Letters to the London "Times", and New York "Courier and Inquirer".

Paperback | February 1, 2012

byEdward Vernon Childe

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This historic book may have numerous typos and missing text. Purchasers can download a free scanned copy of the original book (without typos) from the publisher. Not indexed. Not illustrated. 1857. Excerpt: ... except very limited undertakings; and by the general economy which is visible in every household, where circumstances allow it to be practised. But as for the violent issue, about which some persons are so apprehensive, I must avow that, for the present at least, I can discern neither motives nor means sufficiently powerful and practical to produce it. The Republic, as you know, was a surprise, not only for the nation at large, but not less so for those by whose agency it came into existence. But the Bepublic was accepted, and, such as it is, it must be endured till the question, What can be substituted for it f is more practically resolvable than at the present moment. When Louis Bonaparte was raised" to the Presidency of France by the vote of six millions, he might, it is believed in some quarters entitled to great respect, have secured to himself, almost as easily, a title more sounding in name than that which he bears, and a tenure of office as durable as his own life. When the events of the 29th of December and of the 13 th of June arrived, the game, though somewhat more difficult, was, it is thought, still in his hand. But opportunity after opportunity went by, and in no way did he violate, or attempt in manner patent to violate, the Constitution. Why then you may ask, do people mistrust him, and why, while they regard him as a mere stop-gap, do they stand in fear of him? Simply, it may be answered, because of the difficult position in which he is placed. In a little while his term of office will expire, and by the Constitution he is not immediately re-eligible. In order to render him a legitimate candidate for the ensuing Presidency, that instrument must be altered; and in order to alter it, a Convention Assembly must be elected by the people, whic...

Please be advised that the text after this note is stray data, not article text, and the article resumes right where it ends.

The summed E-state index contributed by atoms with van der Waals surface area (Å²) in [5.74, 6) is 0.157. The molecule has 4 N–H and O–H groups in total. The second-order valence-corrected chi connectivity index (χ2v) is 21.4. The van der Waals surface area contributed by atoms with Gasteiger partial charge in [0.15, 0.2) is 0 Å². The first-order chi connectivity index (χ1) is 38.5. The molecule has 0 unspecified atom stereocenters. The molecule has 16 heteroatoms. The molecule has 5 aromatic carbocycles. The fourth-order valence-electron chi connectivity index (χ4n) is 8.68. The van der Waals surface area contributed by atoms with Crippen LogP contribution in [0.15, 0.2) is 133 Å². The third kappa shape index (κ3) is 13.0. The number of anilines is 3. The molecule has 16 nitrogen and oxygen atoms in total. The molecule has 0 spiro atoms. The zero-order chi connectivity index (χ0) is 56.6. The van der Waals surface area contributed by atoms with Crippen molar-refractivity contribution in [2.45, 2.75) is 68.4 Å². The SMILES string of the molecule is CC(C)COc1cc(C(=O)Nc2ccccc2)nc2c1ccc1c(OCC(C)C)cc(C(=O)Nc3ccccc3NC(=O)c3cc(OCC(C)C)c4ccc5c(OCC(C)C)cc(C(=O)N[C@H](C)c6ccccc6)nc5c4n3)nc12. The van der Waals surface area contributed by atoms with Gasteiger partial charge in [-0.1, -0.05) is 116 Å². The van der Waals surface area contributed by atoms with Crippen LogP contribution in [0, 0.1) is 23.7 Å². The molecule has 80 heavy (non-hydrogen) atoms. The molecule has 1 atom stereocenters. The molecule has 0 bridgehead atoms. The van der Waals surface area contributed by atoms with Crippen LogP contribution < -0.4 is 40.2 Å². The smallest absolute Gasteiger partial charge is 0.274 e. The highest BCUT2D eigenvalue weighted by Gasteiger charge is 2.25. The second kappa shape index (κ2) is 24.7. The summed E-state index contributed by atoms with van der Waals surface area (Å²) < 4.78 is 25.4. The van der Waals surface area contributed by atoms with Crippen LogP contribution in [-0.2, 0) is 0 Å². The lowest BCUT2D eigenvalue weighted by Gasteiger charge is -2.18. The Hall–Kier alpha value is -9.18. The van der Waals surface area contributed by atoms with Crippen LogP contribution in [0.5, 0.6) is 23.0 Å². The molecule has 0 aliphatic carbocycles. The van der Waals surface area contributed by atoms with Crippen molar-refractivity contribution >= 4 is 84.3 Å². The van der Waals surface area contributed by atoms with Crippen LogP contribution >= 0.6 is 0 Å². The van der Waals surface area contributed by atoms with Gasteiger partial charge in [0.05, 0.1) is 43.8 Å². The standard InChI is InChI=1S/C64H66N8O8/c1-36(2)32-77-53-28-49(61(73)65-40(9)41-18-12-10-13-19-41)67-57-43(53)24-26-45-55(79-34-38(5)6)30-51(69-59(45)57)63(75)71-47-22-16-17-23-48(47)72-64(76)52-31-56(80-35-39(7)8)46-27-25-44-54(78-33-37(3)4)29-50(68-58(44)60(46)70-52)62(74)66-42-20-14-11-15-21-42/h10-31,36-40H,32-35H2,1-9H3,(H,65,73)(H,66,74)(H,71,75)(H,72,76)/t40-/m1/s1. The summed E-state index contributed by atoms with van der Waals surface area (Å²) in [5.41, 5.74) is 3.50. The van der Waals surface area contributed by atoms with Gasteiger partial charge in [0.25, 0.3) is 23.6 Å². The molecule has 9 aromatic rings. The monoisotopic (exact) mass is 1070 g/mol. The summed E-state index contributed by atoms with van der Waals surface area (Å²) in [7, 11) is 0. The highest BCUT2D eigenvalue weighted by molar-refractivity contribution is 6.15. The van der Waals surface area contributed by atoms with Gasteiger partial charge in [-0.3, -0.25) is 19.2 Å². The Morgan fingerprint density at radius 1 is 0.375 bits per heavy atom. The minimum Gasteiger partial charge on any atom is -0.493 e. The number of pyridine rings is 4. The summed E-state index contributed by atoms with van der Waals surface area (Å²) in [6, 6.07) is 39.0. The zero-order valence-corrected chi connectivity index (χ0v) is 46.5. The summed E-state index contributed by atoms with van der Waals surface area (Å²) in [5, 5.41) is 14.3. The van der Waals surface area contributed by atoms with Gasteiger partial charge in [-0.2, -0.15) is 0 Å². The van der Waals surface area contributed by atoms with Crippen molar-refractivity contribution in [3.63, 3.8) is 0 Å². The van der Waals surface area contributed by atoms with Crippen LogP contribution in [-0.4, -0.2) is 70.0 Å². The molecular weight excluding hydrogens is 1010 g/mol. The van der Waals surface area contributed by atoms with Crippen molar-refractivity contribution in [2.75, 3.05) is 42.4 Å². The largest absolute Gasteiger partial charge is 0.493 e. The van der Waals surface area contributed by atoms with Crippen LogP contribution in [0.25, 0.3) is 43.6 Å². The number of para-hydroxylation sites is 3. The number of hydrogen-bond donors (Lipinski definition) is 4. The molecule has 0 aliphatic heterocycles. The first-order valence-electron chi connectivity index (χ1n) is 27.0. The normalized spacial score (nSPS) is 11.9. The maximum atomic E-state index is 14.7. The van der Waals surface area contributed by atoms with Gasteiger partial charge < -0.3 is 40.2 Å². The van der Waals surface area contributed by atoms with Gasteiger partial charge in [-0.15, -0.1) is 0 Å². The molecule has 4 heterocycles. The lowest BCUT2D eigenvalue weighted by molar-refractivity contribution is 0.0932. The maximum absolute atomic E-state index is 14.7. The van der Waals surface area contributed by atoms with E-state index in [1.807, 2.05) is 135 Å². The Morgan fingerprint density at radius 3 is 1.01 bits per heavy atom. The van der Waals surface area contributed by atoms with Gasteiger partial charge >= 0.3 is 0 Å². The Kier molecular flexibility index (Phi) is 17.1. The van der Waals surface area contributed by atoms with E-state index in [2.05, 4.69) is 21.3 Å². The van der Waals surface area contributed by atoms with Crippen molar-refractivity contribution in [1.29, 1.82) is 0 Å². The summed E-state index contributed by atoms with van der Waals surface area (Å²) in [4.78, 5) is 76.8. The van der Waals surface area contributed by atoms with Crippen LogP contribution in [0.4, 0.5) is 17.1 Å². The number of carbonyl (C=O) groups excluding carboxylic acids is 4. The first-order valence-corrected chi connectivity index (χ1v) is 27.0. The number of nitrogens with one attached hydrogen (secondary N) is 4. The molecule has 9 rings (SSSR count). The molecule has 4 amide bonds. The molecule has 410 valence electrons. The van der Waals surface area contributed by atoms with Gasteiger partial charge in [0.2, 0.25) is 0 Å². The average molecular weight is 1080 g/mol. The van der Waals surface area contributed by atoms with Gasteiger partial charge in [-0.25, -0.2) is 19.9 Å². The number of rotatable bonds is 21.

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This historic book may have numerous typos and missing text. Purchasers can download a free scanned copy of the original book (without typos) from the publisher. Not indexed. Not illustrated. 1857. Excerpt: ... except very limited undertakings; and by the general economy which is visible in every household, where circumstances allow it...

Format:PaperbackDimensions:76 pages, 9.69 × 7.44 × 0.16 inPublished:February 1, 2012Publisher:General Books LLCLanguage:English

The following ISBNs are associated with this title:

ISBN - 10:0217858082

ISBN - 13:9780217858083

Customer Reviews of Letters to the London "Times", and New York "Courier and Inquirer".

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